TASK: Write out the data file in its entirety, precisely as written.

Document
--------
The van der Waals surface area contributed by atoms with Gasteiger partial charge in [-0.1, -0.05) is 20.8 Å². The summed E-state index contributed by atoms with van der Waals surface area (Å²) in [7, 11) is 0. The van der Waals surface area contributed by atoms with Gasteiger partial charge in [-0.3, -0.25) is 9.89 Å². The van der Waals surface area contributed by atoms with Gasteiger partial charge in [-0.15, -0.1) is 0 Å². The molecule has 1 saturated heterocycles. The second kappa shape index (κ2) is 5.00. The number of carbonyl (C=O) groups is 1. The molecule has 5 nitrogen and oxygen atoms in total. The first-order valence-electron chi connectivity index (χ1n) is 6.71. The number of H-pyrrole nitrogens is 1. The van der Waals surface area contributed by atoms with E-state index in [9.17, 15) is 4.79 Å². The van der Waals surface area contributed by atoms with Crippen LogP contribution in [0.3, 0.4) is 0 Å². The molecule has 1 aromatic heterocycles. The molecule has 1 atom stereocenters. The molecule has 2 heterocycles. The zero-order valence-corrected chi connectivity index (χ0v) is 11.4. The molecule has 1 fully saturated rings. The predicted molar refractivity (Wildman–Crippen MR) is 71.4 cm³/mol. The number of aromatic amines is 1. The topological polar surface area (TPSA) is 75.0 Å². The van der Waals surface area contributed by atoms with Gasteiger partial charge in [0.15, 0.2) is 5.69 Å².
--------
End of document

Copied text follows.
The van der Waals surface area contributed by atoms with Gasteiger partial charge in [-0.1, -0.05) is 20.8 Å². The summed E-state index contributed by atoms with van der Waals surface area (Å²) in [7, 11) is 0. The van der Waals surface area contributed by atoms with Gasteiger partial charge in [-0.3, -0.25) is 9.89 Å². The van der Waals surface area contributed by atoms with Gasteiger partial charge in [-0.15, -0.1) is 0 Å². The molecule has 1 saturated heterocycles. The second kappa shape index (κ2) is 5.00. The number of carbonyl (C=O) groups is 1. The molecule has 5 nitrogen and oxygen atoms in total. The first-order valence-electron chi connectivity index (χ1n) is 6.71. The number of H-pyrrole nitrogens is 1. The van der Waals surface area contributed by atoms with E-state index in [9.17, 15) is 4.79 Å². The van der Waals surface area contributed by atoms with Crippen LogP contribution in [0.3, 0.4) is 0 Å². The molecule has 1 aromatic heterocycles. The molecule has 1 atom stereocenters. The molecule has 2 heterocycles. The zero-order valence-corrected chi connectivity index (χ0v) is 11.4. The molecule has 1 fully saturated rings. The predicted molar refractivity (Wildman–Crippen MR) is 71.4 cm³/mol. The number of aromatic amines is 1. The topological polar surface area (TPSA) is 75.0 Å². The van der Waals surface area contributed by atoms with Gasteiger partial charge in [0.15, 0.2) is 5.69 Å².